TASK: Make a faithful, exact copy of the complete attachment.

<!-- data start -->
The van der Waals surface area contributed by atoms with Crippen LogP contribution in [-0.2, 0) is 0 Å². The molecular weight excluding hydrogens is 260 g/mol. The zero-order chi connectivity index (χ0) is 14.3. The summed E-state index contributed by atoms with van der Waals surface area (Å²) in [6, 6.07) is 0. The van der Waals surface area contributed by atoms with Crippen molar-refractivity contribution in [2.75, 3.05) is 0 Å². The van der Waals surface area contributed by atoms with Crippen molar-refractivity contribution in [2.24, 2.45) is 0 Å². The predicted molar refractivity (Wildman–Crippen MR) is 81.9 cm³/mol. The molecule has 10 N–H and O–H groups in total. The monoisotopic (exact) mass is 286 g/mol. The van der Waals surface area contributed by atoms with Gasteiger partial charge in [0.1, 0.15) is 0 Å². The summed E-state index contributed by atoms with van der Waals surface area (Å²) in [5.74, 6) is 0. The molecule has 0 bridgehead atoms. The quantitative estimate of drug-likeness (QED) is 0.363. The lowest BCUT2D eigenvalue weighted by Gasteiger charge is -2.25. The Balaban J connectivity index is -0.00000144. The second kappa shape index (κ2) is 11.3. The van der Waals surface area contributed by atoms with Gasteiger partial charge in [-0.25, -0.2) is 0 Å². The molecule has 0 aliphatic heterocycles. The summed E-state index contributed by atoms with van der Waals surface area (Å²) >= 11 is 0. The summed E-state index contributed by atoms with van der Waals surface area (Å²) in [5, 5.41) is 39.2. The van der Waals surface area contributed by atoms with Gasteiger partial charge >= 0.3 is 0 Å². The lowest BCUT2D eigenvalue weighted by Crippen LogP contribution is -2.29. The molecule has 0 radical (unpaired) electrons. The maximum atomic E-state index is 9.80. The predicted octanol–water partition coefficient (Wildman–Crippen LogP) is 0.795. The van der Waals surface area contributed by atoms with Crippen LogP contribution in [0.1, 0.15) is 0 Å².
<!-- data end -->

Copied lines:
The van der Waals surface area contributed by atoms with Crippen LogP contribution in [-0.2, 0) is 0 Å². The molecular weight excluding hydrogens is 260 g/mol. The zero-order chi connectivity index (χ0) is 14.3. The summed E-state index contributed by atoms with van der Waals surface area (Å²) in [6, 6.07) is 0. The van der Waals surface area contributed by atoms with Crippen molar-refractivity contribution in [2.75, 3.05) is 0 Å². The van der Waals surface area contributed by atoms with Crippen molar-refractivity contribution in [2.24, 2.45) is 0 Å². The predicted molar refractivity (Wildman–Crippen MR) is 81.9 cm³/mol. The molecule has 10 N–H and O–H groups in total. The monoisotopic (exact) mass is 286 g/mol. The van der Waals surface area contributed by atoms with Gasteiger partial charge in [0.1, 0.15) is 0 Å². The summed E-state index contributed by atoms with van der Waals surface area (Å²) in [5.74, 6) is 0. The molecule has 0 bridgehead atoms. The quantitative estimate of drug-likeness (QED) is 0.363. The lowest BCUT2D eigenvalue weighted by Gasteiger charge is -2.25. The Balaban J connectivity index is -0.00000144. The second kappa shape index (κ2) is 11.3. The van der Waals surface area contributed by atoms with Gasteiger partial charge in [-0.25, -0.2) is 0 Å². The molecule has 0 aliphatic heterocycles. The summed E-state index contributed by atoms with van der Waals surface area (Å²) >= 11 is 0. The summed E-state index contributed by atoms with van der Waals surface area (Å²) in [5, 5.41) is 39.2. The van der Waals surface area contributed by atoms with Gasteiger partial charge >= 0.3 is 0 Å². The lowest BCUT2D eigenvalue weighted by Crippen LogP contribution is -2.29. The molecule has 0 radical (unpaired) electrons. The maximum atomic E-state index is 9.80. The predicted octanol–water partition coefficient (Wildman–Crippen LogP) is 0.795. The van der Waals surface area contributed by atoms with Crippen LogP contribution in [0.1, 0.15) is 0 Å².